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2.2: Primate Skeletal Anatomy

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    The study of bones is called osteology. It is necessary to have a basic understanding of the skeletal anatomy since the data used in the study of primate and human evolution is based on fossilized bones. The information presented here focuses on the human skeleton. Human beings have an endoskeleton, which means that the skeletal structure is on the inside of the body. The endoskeleton grows along with the rest of the body. Endoskeletons are lighter than exoskeletons (skeletal system on the outside of the body), which allowed for the evolution of large vertebrate animals. The endoskeleton is comprised of bone. Bone has three structural parts:

    1. Compact bone (periosteum): dense outer layer
    2. Spongy bone: light, softer inner layer
    3. Marrow: fills the inside core and makes red and white blood cells.

    For the skeletal system to work properly it must have ligaments that connect the bone at the joints, muscles connected to the bones with tendons that allow for movement of the bone, and cartilage that fills the spaces between the bones, preventing them from scraping against one another.

    Human infants have 270 bones, several of which fuse together during growth so that adult humans have 206 bones. The skeleton is divided into two categories: the axial skeleton and the appendicular skeleton. The axial skeleton is comprised of the vertebral column, ribs, sternum, and skull.


    Figure \(\PageIndex{1}\) - Axial Skeleton

    The human skull has a number of bones. These bones were seperate at birth and then fuse together as an individual ages.


    Figure \(\PageIndex{2}\) - Human skull bones (simplified)


    Figure \(\PageIndex{3}\) - Human skull front bones (simplified)

    The appendicular skeleton is composed of the shoulder girdle, upper limbs, pelvic girdle, and the lower limbs.


    Figure \(\PageIndex{4}\) - Appendicular Skeleton

    Function of Bone

    Bones function to:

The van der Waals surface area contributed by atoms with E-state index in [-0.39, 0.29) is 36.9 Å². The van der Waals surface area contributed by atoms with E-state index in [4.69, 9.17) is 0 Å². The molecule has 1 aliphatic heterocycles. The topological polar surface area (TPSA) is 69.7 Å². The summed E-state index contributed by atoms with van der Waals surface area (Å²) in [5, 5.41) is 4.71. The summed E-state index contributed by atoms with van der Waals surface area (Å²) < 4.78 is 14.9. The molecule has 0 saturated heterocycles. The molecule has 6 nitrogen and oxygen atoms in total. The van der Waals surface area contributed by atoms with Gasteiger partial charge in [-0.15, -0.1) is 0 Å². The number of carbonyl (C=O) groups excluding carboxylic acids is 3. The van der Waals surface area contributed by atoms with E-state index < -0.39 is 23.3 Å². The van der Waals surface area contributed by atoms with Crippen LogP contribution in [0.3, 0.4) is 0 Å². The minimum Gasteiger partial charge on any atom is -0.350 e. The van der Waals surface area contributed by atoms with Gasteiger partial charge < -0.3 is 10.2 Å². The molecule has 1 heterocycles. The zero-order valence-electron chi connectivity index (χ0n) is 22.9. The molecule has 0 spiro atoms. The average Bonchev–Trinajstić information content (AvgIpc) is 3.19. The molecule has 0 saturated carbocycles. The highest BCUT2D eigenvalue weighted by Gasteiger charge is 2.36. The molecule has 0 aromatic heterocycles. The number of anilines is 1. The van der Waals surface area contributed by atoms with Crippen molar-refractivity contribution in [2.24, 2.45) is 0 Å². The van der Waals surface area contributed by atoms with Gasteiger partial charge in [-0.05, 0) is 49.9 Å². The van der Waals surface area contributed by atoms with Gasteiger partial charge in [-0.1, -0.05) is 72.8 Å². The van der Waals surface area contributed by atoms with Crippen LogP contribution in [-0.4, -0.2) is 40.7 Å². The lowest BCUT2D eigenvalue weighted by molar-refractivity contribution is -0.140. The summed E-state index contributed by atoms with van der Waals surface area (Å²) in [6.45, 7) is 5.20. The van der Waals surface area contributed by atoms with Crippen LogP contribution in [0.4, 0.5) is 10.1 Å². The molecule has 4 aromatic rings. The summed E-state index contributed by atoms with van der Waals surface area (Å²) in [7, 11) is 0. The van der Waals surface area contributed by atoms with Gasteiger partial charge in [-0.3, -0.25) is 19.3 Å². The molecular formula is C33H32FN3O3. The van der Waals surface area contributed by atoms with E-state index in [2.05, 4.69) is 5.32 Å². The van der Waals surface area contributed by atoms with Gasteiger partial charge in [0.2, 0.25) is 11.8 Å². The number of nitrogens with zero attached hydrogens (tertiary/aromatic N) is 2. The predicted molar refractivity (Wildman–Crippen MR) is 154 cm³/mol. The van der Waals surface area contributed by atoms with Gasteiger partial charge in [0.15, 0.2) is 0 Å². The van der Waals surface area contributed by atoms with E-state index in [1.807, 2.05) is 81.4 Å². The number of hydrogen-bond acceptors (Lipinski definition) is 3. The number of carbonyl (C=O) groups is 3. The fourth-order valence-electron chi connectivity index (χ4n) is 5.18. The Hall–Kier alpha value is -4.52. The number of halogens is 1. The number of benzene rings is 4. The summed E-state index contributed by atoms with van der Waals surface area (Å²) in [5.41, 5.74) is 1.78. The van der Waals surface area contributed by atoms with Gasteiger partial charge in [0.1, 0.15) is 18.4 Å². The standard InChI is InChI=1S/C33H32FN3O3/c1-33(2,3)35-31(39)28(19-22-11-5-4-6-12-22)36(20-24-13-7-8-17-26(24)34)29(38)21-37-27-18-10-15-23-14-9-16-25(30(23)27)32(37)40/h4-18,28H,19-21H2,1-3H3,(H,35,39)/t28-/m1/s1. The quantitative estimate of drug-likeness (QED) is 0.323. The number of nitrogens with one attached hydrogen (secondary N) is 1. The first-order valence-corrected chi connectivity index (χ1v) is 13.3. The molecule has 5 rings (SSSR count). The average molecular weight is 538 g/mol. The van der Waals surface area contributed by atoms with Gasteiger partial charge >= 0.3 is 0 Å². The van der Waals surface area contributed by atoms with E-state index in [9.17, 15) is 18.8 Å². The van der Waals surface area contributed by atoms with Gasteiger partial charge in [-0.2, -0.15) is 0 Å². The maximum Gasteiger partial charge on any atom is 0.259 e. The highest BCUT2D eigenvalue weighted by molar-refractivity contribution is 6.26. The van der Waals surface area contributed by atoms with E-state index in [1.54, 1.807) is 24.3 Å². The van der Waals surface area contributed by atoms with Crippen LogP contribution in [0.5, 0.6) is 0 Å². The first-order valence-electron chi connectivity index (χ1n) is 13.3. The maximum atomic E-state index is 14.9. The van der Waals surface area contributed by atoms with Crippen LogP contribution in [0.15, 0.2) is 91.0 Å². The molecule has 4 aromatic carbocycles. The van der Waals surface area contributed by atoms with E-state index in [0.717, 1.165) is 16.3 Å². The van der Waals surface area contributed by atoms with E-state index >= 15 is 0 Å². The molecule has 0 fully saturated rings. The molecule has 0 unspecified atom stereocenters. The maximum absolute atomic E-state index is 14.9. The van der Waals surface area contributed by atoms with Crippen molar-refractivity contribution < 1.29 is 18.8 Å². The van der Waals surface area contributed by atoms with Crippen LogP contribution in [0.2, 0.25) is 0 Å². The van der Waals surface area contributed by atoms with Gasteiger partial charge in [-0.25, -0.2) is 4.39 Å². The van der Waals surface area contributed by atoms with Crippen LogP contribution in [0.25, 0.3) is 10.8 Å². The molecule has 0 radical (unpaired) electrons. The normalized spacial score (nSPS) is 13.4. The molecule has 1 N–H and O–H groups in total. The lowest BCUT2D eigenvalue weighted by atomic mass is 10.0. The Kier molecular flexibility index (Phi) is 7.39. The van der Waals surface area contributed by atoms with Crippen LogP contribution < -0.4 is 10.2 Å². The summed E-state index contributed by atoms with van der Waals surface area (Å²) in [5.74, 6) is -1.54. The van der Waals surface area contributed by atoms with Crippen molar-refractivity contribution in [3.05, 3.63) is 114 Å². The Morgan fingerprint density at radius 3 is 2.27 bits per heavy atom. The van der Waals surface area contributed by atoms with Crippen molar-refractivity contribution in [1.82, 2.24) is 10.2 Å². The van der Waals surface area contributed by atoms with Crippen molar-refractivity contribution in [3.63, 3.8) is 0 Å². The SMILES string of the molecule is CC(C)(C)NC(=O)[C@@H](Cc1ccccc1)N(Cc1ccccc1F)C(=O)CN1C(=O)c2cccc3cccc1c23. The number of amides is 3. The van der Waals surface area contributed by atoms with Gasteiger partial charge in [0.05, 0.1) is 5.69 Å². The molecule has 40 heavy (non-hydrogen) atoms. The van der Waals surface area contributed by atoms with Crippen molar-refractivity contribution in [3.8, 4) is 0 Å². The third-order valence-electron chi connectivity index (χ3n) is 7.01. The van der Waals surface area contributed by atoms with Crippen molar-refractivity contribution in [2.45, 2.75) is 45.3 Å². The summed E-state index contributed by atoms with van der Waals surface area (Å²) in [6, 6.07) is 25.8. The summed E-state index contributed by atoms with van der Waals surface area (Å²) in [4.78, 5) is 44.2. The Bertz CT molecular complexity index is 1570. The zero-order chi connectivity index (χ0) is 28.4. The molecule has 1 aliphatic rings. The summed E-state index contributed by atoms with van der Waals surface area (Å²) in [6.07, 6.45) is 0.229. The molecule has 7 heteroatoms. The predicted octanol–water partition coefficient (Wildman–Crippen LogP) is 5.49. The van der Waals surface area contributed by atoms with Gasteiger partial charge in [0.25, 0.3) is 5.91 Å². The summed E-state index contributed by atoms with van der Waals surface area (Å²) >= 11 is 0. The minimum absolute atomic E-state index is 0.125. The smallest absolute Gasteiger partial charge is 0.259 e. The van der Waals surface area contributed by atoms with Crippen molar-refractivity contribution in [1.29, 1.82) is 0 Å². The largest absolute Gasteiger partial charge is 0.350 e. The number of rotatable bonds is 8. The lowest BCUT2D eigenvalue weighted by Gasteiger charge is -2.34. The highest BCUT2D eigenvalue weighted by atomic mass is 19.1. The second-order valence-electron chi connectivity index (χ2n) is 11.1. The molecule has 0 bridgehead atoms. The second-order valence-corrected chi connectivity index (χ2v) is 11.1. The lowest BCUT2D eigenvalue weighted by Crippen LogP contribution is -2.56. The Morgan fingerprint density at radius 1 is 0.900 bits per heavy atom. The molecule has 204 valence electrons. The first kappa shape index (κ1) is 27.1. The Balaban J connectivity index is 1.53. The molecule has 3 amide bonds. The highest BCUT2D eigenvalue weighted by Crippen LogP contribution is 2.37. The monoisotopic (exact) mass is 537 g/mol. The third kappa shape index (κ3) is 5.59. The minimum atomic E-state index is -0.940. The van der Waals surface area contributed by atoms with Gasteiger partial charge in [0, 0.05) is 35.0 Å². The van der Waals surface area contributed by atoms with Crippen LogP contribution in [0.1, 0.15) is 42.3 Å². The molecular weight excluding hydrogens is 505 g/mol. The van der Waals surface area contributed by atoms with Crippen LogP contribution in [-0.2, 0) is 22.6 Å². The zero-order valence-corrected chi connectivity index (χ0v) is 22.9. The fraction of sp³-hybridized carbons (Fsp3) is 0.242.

1. give structural support to the body
    2. protect vital organs
    3. provide an environment for the production of red blood cells
    4. store minerals like calcium
    5. aid in movement of the body

    Bone Types

    There are four types of bones based on shape.

    1. Long bones: long central shaft (diaphysis) and two knobby ends (epiphysis); e.g., femur
    2. Short bones: about as long as wide; e.g., patella
    3. Flat bones: characterized by being relatively thin and flat, e.g., sternum
    4. Irregular bones: odd-shaped bones; e.g., vertebrae

    Bones can also be classified based on their origin and texture, but for the purposes of this class you need only be familiar with the types based on shape.

    You should spend some time on the website eSkeletons in order to familiarize yourself with the look of the various bones listed above in the different primates.

    Types of Bone Cells

    1. Osteoblast: forms new bone tissue
    2. Osteoclast: absorbs and removes unwanted tissue
    3. Osteocyte: maintains bone as living tissue
    4. Hematopoietic: produces red blood cells


    1. Carnagie J, Bruno LC, editors. 2001. Skeletal system. Detroit (MI): UXL. p. 538-542. (UXL Complete Life Science Resource; vol. 3).
    2. Martin EL. Skeletal system. In: Lerner KL , Lerner BW, editors. The Gale Encyclopedia of Science, 5th edition, Vol. 7. Farmington Hills (MI): Gale; 2014. p. 3975-3981.
    3. University of Chicago Medicine. c2015. Anatomy of the bone. The University of Chicago Medical Center [Internet] [cited 2015 Aug 2]. Available from:

    Study Guide


    Figure \(\PageIndex{5}\) - Human skeleton diagram

    Print this blank image to make your own study guide of the human skeleton

    This page titled 2.2: Primate Skeletal Anatomy is shared under a CC BY-SA 4.0 license and was authored, remixed, and/or curated by Tori Saneda & Michelle Field via source content that was edited to the style and standards of the LibreTexts platform; a detailed edit history is available upon request.